Old cars, colonial mansions, local characters: Trinidad is a street photographer’s dream – and the place for a lesson with a local pro
All of Cuba is a gift to photographers, but Trinidad in particular. This beautiful, sun-baked town of low-slung, ochre-washed colonial homes slumbers between mountains and the Caribbean Sea. Life here is lived on the streets and in the large open windows and doorways. Horses and carts clip-clop across ballast stone; children kick deflated footballs along the alleys; mothers and toddlers peer out from behind grilles as they sit on street-level sills; old men, cigars perched in their sun-creased mouths, slouch on steps in slithers of shade, smoking their cares away.
Which partly explains why I was in this most photogenic of towns, being given orders by a camera-wielding Cuban.
“Dress like a tourist,” Julio instructed. “Come with no bags. And absolutely no photographic vests.”
But what if I needed to change lenses?
“There’ll be no changing lenses,” came his resolute response. “Bring one camera with one lens. The idea of street photography is to work quickly and unseen, like a ghost. If you’re fiddling with lenses you’ll lose the moment; if you come wearing vests, you’ll make people nervous.”
I was being asked to turn invisible – a tall order for a pale blonde in this land of copper-skinned locals. I donned a shapeless shirt and shorts to ensure the Cuban piropos (flirtatious remarks) were kept to a minimum and let Julio lead the way...
I was in Trinidad to enrol in Julio Muñoz’s street photography boot camp. Julio is an electrical engineer turned photographer, who has worked with some of the very best street snappers. Like many Cubans born after the 1959 revolution, Julio has reinvented himself each time economic Titanics have threatened to sink the island since the 1980s. He now works with pro photographers and filmmakers as well as visitors hoping to acquire a few skills.
Joined by fellow rookies Henning and Madeleine from Norway, my workshop began in school. Julio’s classroom is his mansion: built in 1800, and furnished in Spanish colonial grandeur and original, rose-tinted tiles, it straddles a prominent street corner in the centre of Trinidad, a UNESCO World Heritage site.
“With street photography, you must take control of your camera,” Julio told us. “Unlike landscape and still-life, the photographer doesn’t control the environment. If you let the camera dictate, you will lose time.”
It became Julio’s mantra: time is of the essence. The black box with its beeps, bumps, lumps, lamps and wheels is a curious beast, and Julio tasked us with breathing life into the inanimate metal package.
“Reading the camera manual will make you depressed,” he joked. Julio simplified the job for us by sketching on paper the fundamentals: the relationship between letting enough light into the camera (aperture) and the speed of the shutter to capture the image.
For the best street photography, he said, we needed a wide-angled lens to create a greater depth of field. This would mean that more of the scene would be in focus, creating a greater sense of reality.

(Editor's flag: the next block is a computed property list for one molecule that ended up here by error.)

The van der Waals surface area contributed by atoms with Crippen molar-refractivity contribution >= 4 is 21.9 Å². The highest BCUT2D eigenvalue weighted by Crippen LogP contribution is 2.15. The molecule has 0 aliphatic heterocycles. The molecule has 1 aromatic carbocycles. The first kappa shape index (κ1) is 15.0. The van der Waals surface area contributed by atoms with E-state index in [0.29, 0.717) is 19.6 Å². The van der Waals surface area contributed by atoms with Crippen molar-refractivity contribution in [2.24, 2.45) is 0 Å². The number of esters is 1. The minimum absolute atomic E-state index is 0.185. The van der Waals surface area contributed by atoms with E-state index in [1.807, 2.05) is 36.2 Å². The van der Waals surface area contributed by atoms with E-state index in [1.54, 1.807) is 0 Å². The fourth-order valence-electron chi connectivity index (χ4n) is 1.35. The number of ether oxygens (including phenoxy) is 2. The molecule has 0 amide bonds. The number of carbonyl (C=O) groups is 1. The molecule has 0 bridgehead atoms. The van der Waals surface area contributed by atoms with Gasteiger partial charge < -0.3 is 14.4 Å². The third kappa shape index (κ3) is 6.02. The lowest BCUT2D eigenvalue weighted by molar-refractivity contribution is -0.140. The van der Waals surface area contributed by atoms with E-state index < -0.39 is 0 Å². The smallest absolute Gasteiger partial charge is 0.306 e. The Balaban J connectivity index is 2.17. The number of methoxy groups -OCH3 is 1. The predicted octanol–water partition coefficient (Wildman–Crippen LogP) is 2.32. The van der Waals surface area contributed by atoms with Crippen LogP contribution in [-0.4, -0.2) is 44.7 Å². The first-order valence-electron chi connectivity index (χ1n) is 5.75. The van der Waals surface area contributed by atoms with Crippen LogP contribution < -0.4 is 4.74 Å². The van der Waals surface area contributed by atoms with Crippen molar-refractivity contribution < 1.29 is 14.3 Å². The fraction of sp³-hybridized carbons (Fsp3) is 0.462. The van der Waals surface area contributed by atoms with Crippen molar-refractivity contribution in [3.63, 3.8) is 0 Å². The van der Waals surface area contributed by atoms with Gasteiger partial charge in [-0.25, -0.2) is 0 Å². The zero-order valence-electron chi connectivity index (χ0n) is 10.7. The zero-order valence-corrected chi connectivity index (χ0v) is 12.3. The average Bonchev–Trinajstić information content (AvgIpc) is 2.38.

Next, we moved on to how to take a winning shot. “The best compositions are the simplest,” Julio explained. “The picture should deliver a message quickly, so should only include elements that are useful for that message. To achieve that, change perspective when shooting and think about two rules: linking, and capturing the right moment.”
Nothing was lost in translation as Julio held up a typical Cuban example. The shot showed a musician playing his instrument (a visual link to his profession) in an active motion (right moment). Cropping out the instrument or snapping him with hands at rest wouldn’t see us picking up any prizes.
Before heading out on to the streets, we fixed our cameras’ sensitivity at ISO100 to get the best possible results in Cuba’s strong sunlight. As we’d be on the move, and picture opportunities – such as American classic cars and clopping horses – would be moving towards us, Julio advised us to set our cameras to shutter-priority mode. This meant the aperture would be compromised, but it was more important that the pictures were not blurred.
Julio also showed us how to hold the camera body. “Your right arm should work like a tripod. Imagine you are shooting with a rifle; it should be the stabiliser.”
Lastly, before we stepped out into the glorious tropical light, he emphasised again that the secret to good street photography is to work quickly. But, we protested, wouldn’t we need to ask permission to take photos of people, which would slow us down?
Julio had some controversial ideas on that front. “If you ask, you lose the moment,” he said. “Sneak a photo first. If the person looks OK, then continue; if you sense they’re not happy, engage in conversation. Or work with a second person. Cubans love to talk. The first photographer can relax the subject by speaking to them while the second shoots.”
I was beginning to feel overwhelmed, trying to absorb all the practical, psychological and technical info. But there was more. While out and about we’d need to identify the main characters who would enhance our compositions and guess what was going to happen next in order to move into place for the perfect picture. It seemed we needed to be able to predict the future too.